DENVER (CBS4)– Colorado could become the first state in the country to have a “Health Service Corps,” a volunteer army of health care workers who could be deployed on a moment’s notice.

(credit: UCHealth)

Colorado could become the first state in the country to have a “Health Service Corps”, a volunteer army of health care workers who could be deployed on a moment’s notice.

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“The dream would be that we would have a group, like the National Guard, so right now we’re calling it the National Health Service Corps; doctors, nurses, other health care professionals would be cross training, learning how to take care of different kinds of casualties, different kinds of issues, different populations,” says Rep. Yadira Caraveo, a pediatrician who is sponsoring a bill to create the Health Service Corps.

She says, because COVID-19 targeted older people not kids, she’s seen a decrease, not increase, in patients.

Meanwhile, Representative Kyle Mullica, an emergency room nurse has barely had a break.

Mullica, who is co-sponsoring the bill, says he thought he’d seen it all until last March, “I’d never seen the fear that I saw in my colleagues’ eyes.”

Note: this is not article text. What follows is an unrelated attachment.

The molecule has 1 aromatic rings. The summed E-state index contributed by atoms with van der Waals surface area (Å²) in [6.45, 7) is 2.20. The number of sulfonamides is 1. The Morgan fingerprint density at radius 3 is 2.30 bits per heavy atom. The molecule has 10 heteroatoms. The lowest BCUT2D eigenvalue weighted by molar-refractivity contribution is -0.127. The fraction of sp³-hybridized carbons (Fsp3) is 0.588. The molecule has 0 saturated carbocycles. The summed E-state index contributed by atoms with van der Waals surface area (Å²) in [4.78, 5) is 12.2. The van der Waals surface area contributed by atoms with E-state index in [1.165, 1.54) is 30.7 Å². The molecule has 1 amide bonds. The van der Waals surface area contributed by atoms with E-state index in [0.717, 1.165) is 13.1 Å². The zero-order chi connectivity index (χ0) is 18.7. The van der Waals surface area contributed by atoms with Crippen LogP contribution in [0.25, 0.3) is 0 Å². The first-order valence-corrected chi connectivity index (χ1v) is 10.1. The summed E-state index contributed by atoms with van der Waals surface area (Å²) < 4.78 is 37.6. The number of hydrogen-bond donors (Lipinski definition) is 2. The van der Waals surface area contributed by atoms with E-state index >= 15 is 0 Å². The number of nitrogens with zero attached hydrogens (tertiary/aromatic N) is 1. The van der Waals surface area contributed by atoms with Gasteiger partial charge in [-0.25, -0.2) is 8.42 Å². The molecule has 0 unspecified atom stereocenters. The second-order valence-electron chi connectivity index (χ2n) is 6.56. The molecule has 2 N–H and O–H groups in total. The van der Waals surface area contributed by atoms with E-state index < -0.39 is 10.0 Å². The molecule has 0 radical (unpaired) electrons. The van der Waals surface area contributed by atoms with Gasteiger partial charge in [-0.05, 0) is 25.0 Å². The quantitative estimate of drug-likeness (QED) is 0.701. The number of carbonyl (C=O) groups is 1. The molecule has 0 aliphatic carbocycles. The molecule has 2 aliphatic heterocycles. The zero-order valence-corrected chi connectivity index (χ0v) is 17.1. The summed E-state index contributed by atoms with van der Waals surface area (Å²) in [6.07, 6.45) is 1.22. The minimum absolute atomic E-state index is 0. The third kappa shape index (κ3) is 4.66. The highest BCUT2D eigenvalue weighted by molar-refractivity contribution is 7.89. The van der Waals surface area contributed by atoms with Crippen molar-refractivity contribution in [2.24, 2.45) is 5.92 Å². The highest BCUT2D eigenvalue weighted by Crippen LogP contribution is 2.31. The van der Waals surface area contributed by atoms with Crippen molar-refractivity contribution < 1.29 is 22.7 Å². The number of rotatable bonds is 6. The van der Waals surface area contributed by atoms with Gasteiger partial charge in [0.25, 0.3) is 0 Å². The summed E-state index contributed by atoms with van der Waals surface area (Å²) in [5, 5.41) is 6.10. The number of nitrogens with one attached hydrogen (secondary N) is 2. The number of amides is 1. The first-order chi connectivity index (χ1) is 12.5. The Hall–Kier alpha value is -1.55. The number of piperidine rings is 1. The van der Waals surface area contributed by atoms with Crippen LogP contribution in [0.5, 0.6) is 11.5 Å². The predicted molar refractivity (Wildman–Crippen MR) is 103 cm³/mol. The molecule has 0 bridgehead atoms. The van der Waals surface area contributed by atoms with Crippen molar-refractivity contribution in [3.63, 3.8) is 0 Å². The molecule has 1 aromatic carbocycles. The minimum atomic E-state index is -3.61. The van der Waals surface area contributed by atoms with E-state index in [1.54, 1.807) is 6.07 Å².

(credit: CBS)

Ten months later, he sees exhaustion, depression, suffering and stress, “I think there’s a real fear of a mass exodus.”

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While he’s seeing burnout, Caraveo is seeing layoffs. She’s among those who was furloughed and helpless as those like Mullica were overwhelmed.

“Knowing that if I happened to be taking care of an intubated child, then I could jump in and help but taking care of an intubated adult is something that I’ve never done so I couldn’t really just jump in and help them,” said Caraveo.

As they shared their frustrations, Caraveo and Mullica, who grew-up in the same community and started at the state Legislature at the same time, came up with the idea of cross-training underworked medical professionals to help the overworked.

“They have the degree, they have that skill set, they can get there, but they’re not running a ventilator every day like an ICU nurse may be, but they can get that training. We can have all the beds that we want, we have a lot of hospital beds in Colorado, doesn’t matter how many beds you have, can you staff those beds? We want see Colorado take the forefront on this, we want to see Colorado be prepared, we don’t want us to be reliant on anyone else.”

(credit: iStock/Getty Images)

Caraveo and Mullica envision the Health Service Corps responding, not just in a pandemic, but any kind of emergency where there are mass casualties or widespread infections.

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Because there is nothing like it in the country, they admit, there are a lot of details to work out including who oversees the corps, provides ongoing training, and pays for that training. Their bill would set-up a task force to figure out how to make the dream a reality.

Shaun Boyd